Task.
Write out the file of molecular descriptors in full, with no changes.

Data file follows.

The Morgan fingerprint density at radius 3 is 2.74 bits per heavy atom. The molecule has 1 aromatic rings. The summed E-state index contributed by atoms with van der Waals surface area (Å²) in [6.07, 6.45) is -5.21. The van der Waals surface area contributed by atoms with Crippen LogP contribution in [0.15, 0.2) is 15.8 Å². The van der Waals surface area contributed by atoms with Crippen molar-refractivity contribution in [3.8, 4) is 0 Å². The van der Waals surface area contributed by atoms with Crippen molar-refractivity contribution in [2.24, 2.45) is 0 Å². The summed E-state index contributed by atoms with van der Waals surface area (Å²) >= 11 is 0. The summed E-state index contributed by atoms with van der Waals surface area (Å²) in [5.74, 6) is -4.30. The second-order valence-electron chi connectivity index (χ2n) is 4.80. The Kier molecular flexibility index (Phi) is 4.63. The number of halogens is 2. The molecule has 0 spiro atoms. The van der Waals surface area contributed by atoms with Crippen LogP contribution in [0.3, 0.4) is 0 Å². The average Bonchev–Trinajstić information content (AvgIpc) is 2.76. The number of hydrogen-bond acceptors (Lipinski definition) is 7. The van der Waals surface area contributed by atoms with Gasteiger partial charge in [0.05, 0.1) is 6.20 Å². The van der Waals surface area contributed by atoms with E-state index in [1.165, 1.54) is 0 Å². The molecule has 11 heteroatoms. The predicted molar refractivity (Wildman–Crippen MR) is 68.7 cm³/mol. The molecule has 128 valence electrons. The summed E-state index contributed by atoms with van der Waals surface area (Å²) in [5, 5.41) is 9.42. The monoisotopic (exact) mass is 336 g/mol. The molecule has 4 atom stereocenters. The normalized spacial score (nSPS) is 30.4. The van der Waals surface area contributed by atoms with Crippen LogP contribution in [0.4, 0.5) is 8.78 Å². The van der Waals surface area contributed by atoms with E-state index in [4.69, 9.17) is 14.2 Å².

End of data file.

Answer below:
The Morgan fingerprint density at radius 3 is 2.74 bits per heavy atom. The molecule has 1 aromatic rings. The summed E-state index contributed by atoms with van der Waals surface area (Å²) in [6.07, 6.45) is -5.21. The van der Waals surface area contributed by atoms with Crippen LogP contribution in [0.15, 0.2) is 15.8 Å². The van der Waals surface area contributed by atoms with Crippen molar-refractivity contribution in [3.8, 4) is 0 Å². The van der Waals surface area contributed by atoms with Crippen molar-refractivity contribution in [2.24, 2.45) is 0 Å². The summed E-state index contributed by atoms with van der Waals surface area (Å²) >= 11 is 0. The summed E-state index contributed by atoms with van der Waals surface area (Å²) in [5.74, 6) is -4.30. The second-order valence-electron chi connectivity index (χ2n) is 4.80. The Kier molecular flexibility index (Phi) is 4.63. The number of halogens is 2. The molecule has 0 spiro atoms. The van der Waals surface area contributed by atoms with Crippen LogP contribution in [0.3, 0.4) is 0 Å². The average Bonchev–Trinajstić information content (AvgIpc) is 2.76. The number of hydrogen-bond acceptors (Lipinski definition) is 7. The van der Waals surface area contributed by atoms with Gasteiger partial charge in [0.05, 0.1) is 6.20 Å². The van der Waals surface area contributed by atoms with E-state index in [1.165, 1.54) is 0 Å². The molecule has 11 heteroatoms. The predicted molar refractivity (Wildman–Crippen MR) is 68.7 cm³/mol. The molecule has 128 valence electrons. The summed E-state index contributed by atoms with van der Waals surface area (Å²) in [5, 5.41) is 9.42. The monoisotopic (exact) mass is 336 g/mol. The molecule has 4 atom stereocenters. The normalized spacial score (nSPS) is 30.4. The van der Waals surface area contributed by atoms with Crippen LogP contribution in [0.4, 0.5) is 8.78 Å². The van der Waals surface area contributed by atoms with E-state index in [4.69, 9.17) is 14.2 Å².